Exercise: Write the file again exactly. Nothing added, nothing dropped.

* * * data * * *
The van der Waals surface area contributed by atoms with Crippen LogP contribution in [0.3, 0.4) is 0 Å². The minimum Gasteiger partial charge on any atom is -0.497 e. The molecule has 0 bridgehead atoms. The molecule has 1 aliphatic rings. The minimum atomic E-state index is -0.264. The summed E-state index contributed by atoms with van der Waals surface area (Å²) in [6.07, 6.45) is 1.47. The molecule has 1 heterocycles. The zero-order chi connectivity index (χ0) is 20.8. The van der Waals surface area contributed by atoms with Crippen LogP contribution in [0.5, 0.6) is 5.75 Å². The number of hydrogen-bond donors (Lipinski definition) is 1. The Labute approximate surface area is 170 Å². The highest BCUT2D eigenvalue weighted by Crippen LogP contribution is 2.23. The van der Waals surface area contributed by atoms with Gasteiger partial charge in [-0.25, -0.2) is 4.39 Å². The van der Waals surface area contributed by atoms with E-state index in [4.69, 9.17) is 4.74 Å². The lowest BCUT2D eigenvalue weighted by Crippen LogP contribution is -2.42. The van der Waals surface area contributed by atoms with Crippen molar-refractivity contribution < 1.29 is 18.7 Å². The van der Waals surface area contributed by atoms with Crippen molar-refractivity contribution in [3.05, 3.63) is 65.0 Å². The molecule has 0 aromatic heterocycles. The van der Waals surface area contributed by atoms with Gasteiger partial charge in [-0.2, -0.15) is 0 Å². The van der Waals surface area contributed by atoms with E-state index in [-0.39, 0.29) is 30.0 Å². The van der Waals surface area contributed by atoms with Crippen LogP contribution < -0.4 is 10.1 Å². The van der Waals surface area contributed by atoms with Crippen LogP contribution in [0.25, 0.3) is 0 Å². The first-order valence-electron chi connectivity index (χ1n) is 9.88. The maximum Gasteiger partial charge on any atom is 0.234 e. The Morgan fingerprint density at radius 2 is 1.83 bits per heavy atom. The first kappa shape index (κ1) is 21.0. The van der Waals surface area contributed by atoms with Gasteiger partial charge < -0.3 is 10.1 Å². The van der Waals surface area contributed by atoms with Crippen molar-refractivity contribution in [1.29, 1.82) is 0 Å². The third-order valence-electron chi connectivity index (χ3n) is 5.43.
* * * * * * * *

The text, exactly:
The van der Waals surface area contributed by atoms with Crippen LogP contribution in [0.3, 0.4) is 0 Å². The minimum Gasteiger partial charge on any atom is -0.497 e. The molecule has 0 bridgehead atoms. The molecule has 1 aliphatic rings. The minimum atomic E-state index is -0.264. The summed E-state index contributed by atoms with van der Waals surface area (Å²) in [6.07, 6.45) is 1.47. The molecule has 1 heterocycles. The zero-order chi connectivity index (χ0) is 20.8. The van der Waals surface area contributed by atoms with Crippen LogP contribution in [0.5, 0.6) is 5.75 Å². The number of hydrogen-bond donors (Lipinski definition) is 1. The Labute approximate surface area is 170 Å². The highest BCUT2D eigenvalue weighted by Crippen LogP contribution is 2.23. The van der Waals surface area contributed by atoms with Gasteiger partial charge in [-0.25, -0.2) is 4.39 Å². The van der Waals surface area contributed by atoms with E-state index in [4.69, 9.17) is 4.74 Å². The lowest BCUT2D eigenvalue weighted by Crippen LogP contribution is -2.42. The van der Waals surface area contributed by atoms with Crippen molar-refractivity contribution < 1.29 is 18.7 Å². The van der Waals surface area contributed by atoms with Crippen molar-refractivity contribution in [3.05, 3.63) is 65.0 Å². The molecule has 0 aromatic heterocycles. The van der Waals surface area contributed by atoms with Gasteiger partial charge in [-0.2, -0.15) is 0 Å². The van der Waals surface area contributed by atoms with E-state index in [-0.39, 0.29) is 30.0 Å². The van der Waals surface area contributed by atoms with Crippen LogP contribution < -0.4 is 10.1 Å². The van der Waals surface area contributed by atoms with Crippen LogP contribution in [0.25, 0.3) is 0 Å². The first-order valence-electron chi connectivity index (χ1n) is 9.88. The maximum Gasteiger partial charge on any atom is 0.234 e. The Morgan fingerprint density at radius 2 is 1.83 bits per heavy atom. The first kappa shape index (κ1) is 21.0. The van der Waals surface area contributed by atoms with Gasteiger partial charge < -0.3 is 10.1 Å². The van der Waals surface area contributed by atoms with Crippen molar-refractivity contribution in [1.29, 1.82) is 0 Å². The third-order valence-electron chi connectivity index (χ3n) is 5.43.